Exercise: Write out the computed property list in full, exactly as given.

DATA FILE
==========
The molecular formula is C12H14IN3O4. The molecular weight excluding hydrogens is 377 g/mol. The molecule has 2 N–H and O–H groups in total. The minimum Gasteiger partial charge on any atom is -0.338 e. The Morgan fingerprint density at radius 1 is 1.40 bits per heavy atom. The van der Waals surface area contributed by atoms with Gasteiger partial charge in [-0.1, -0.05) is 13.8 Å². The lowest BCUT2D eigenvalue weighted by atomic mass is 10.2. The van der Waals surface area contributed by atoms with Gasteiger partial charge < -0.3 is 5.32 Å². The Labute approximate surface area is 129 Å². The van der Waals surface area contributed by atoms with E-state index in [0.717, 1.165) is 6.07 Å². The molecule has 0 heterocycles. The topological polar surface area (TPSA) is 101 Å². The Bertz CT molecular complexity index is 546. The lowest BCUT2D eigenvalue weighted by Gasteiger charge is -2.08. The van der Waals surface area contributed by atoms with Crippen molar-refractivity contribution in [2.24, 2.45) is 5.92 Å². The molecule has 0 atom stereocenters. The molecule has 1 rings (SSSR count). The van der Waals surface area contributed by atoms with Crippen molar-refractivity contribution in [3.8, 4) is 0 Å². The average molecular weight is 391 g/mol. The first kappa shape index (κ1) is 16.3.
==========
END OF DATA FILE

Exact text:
The molecular formula is C12H14IN3O4. The molecular weight excluding hydrogens is 377 g/mol. The molecule has 2 N–H and O–H groups in total. The minimum Gasteiger partial charge on any atom is -0.338 e. The Morgan fingerprint density at radius 1 is 1.40 bits per heavy atom. The van der Waals surface area contributed by atoms with Gasteiger partial charge in [-0.1, -0.05) is 13.8 Å². The lowest BCUT2D eigenvalue weighted by atomic mass is 10.2. The van der Waals surface area contributed by atoms with Gasteiger partial charge < -0.3 is 5.32 Å². The Labute approximate surface area is 129 Å². The van der Waals surface area contributed by atoms with E-state index in [0.717, 1.165) is 6.07 Å². The molecule has 0 heterocycles. The topological polar surface area (TPSA) is 101 Å². The Bertz CT molecular complexity index is 546. The lowest BCUT2D eigenvalue weighted by Gasteiger charge is -2.08. The van der Waals surface area contributed by atoms with Crippen molar-refractivity contribution in [2.24, 2.45) is 5.92 Å². The molecule has 0 atom stereocenters. The molecule has 1 rings (SSSR count). The van der Waals surface area contributed by atoms with Crippen molar-refractivity contribution in [3.8, 4) is 0 Å². The average molecular weight is 391 g/mol. The first kappa shape index (κ1) is 16.3.